- Neurotransmitter imbalance (serotonin, dopamine, GABA, norepinephrine) in the brain
- Head injury
Irrespective of the presence of any of the above conditions or not, certain risk factors can trigger mood changes including
- Stressful life
- Life changing events (death of a loved one, shifting residence)
- Improper diet and
- Inadequate sleep
It is normal and in fact considered healthy to go through a range of emotions every day. However when these are extreme, out of proportion to the situation and begin to disrupt one’s life and interpersonal relationships, it may be time to seek medical attention. Examples of such extreme mood swings include
- Feeling so low and depressed with thoughts of ending the life or inflicting self-harm
- Feeling so high and excited leading to uncontrolled spending, confronting others, being aggressive or indulging in potentially risky behavior
- Inability to go for work, perform daily routine activities or visit friends
- Disruption of sleep
- Disruption of eating pattern
Diagnosis of mood swings may not be easy. It involves
- Detailed patient history including medications, history of substance abuse, menstrual history, diet and sleep habits, lifestyle, recent life changing events and family history.
- Physical examination to rule out any obvious causes such as thyroid disease, possible brain disease etc
- Blood tests and imaging tests (CT scan or MRI) to rule out or confirm possible causes for mood swings
Mood swings is not a medical condition perse but is a symptom of an underlying disease condition. When they are severe enough to disrupt daily routine, detailed evaluation and investigations by a mental health professional is recommended and one or more of the following modalities of treatment may be given
- Medications – Medical treatment of the underlying mental health condition e.g. depression, bipolar disorder, schizophrenia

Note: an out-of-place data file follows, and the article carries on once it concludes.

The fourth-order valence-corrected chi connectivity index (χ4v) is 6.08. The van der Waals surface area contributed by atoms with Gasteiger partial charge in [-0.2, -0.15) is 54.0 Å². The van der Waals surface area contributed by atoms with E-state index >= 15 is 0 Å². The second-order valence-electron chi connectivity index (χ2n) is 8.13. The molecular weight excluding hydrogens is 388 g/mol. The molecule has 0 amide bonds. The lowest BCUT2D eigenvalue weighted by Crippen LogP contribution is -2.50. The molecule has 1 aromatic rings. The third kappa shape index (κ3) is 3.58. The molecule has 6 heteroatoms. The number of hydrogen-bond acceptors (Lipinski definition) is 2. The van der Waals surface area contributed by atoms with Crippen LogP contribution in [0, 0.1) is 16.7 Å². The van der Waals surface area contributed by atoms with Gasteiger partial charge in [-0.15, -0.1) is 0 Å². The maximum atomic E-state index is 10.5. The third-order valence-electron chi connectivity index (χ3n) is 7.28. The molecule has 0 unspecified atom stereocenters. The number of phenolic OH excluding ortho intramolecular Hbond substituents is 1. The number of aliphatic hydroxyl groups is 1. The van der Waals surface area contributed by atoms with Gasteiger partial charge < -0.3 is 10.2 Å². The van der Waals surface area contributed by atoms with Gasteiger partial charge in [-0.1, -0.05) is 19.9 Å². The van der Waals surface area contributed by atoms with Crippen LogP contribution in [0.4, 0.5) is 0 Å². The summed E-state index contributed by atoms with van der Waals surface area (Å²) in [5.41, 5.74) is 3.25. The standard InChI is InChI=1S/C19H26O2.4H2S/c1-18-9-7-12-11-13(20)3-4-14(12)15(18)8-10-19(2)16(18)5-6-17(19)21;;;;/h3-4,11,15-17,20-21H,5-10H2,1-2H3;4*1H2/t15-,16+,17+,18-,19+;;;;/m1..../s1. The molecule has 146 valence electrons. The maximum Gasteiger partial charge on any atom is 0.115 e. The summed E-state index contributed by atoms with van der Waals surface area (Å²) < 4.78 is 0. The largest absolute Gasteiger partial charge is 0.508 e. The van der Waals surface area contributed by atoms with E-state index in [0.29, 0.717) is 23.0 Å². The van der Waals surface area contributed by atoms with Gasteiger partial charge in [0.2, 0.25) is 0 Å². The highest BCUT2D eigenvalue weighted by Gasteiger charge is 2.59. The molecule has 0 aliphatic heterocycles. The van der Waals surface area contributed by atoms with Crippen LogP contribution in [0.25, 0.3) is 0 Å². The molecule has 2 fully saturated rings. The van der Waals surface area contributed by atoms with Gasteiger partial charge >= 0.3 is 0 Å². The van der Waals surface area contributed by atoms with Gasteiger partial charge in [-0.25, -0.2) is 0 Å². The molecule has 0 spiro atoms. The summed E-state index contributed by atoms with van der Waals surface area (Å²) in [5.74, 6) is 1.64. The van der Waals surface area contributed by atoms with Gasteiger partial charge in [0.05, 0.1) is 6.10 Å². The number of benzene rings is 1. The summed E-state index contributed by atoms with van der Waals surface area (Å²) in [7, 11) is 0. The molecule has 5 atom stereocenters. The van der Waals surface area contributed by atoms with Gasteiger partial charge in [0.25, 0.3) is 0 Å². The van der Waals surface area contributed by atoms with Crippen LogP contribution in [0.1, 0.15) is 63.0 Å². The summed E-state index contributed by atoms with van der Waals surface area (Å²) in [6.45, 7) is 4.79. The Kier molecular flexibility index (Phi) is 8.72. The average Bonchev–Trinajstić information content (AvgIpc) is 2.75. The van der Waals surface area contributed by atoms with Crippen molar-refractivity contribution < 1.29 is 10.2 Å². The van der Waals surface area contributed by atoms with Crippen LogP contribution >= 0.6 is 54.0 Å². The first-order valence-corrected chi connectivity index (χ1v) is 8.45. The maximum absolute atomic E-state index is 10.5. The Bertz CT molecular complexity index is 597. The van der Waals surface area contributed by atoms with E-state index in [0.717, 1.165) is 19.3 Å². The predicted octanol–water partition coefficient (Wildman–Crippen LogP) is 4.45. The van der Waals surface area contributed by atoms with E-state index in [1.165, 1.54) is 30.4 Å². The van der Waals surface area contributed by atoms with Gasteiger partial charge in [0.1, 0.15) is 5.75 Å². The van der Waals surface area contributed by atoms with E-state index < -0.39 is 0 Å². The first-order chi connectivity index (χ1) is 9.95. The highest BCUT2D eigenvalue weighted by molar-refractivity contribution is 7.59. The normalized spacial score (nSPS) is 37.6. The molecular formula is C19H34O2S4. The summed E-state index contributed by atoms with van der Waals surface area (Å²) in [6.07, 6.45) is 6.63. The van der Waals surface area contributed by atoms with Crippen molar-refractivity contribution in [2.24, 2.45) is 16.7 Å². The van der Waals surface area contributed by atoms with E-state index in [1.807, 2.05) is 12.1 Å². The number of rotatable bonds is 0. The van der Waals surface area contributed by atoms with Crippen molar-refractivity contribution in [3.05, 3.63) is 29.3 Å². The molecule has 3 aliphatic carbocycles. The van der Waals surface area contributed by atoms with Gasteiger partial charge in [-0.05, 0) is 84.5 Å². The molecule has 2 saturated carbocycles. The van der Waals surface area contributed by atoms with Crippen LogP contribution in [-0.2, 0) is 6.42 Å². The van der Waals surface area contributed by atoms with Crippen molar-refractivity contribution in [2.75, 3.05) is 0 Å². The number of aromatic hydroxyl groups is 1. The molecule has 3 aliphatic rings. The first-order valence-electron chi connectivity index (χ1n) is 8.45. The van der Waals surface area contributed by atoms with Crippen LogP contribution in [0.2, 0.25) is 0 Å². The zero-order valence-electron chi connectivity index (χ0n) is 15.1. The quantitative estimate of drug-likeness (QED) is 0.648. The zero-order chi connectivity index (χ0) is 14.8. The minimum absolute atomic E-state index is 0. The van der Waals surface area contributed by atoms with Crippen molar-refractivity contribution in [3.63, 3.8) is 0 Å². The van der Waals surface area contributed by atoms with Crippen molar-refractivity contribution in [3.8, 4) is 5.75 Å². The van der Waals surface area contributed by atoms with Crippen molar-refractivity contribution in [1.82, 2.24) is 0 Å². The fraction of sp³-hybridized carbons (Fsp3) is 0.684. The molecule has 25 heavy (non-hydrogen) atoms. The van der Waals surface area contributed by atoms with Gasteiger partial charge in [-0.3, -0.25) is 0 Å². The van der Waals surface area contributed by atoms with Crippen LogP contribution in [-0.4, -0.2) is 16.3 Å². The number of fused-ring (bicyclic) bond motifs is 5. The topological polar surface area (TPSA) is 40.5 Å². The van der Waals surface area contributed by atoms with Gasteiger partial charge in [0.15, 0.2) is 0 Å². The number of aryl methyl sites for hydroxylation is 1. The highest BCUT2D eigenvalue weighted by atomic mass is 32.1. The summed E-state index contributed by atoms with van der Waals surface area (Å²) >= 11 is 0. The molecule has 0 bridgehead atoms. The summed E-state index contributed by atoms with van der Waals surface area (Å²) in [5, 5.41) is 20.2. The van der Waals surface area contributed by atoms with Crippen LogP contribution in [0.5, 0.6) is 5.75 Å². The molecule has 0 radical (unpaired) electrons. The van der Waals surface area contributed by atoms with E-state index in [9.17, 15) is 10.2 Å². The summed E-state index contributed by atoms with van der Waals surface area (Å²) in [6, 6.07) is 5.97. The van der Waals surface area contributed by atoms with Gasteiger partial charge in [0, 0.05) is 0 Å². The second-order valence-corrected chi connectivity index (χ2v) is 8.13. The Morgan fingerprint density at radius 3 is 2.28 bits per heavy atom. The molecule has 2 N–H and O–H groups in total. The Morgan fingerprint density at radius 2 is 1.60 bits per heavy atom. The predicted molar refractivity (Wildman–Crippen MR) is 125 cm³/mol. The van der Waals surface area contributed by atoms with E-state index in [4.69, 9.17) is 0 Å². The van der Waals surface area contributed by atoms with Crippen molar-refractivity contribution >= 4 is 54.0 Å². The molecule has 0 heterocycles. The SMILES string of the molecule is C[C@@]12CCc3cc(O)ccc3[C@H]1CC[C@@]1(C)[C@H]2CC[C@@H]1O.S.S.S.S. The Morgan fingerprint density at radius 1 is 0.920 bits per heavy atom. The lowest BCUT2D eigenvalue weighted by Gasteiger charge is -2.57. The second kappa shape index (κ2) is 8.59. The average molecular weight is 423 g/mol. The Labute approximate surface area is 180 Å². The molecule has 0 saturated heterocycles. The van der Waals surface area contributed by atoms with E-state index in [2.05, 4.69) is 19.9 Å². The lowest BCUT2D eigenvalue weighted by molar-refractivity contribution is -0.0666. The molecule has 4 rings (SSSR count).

- Psychotherapy and cognitive behavioral therapy (CBT) – It is a form of intervention (counseling) intended to change negative thoughts and behavior and to develop coping strategies in situations. It was initially designed to treat anxiety and depression but is now widely employed in other mental and physical health problems
- Combination of medications and CBT
- Stopping any medications that may be causing mood swings
- Rehabilitation program in case of substance abuse and addiction
When the mood swings are not severe or have been controlled by medications, the following measures may help in reducing or preventing further severe mood swings.
- Maintain a regular schedule with regards to diet and sleep
- Exercise regularly
- Get adequate rest and sleep
- Keep a diary of mood swings and look for triggers and avoid situations that affect the mood adversely
- Eat a healthy balanced diet containing plenty of fresh fruits and vegetables
- Limit consumption of sugar, alcohol and caffeine, salted food, baked and fried foods
- Practice relaxation techniques such as yoga and meditation
- Develop coping techniques for stress e.g. talking to a friend, taking a walk, reading a book
- Indulge in some favourite past time or become creative
- Find a therapist you can talk to and share your thoughts and feelings
Latest Publications and Research on Mood SwingsApplying dialectical behavior therapy to chronic pain: A case study. - Published by PubMed
Big Data Analysis of Genes Associated With Neuropsychiatric Disorders in an Alzheimer's Disease Animal Model. - Published by PubMed
Rare structural variants in the DOCK8 gene identified in a cohort of 439 patients with neurodevelopmental disorders. - Published by PubMed
Sofosbuvir in combination with daclatasvir or simeprevir for 12 weeks in noncirrhotic subjects chronically infected with hepatitis C virus genotype 1: a randomized clinical trial. - Published by PubMed
Fluctuations in annual climatic extremes are associated with reproductive variation in resident mountain chickadees. - Published by PubMed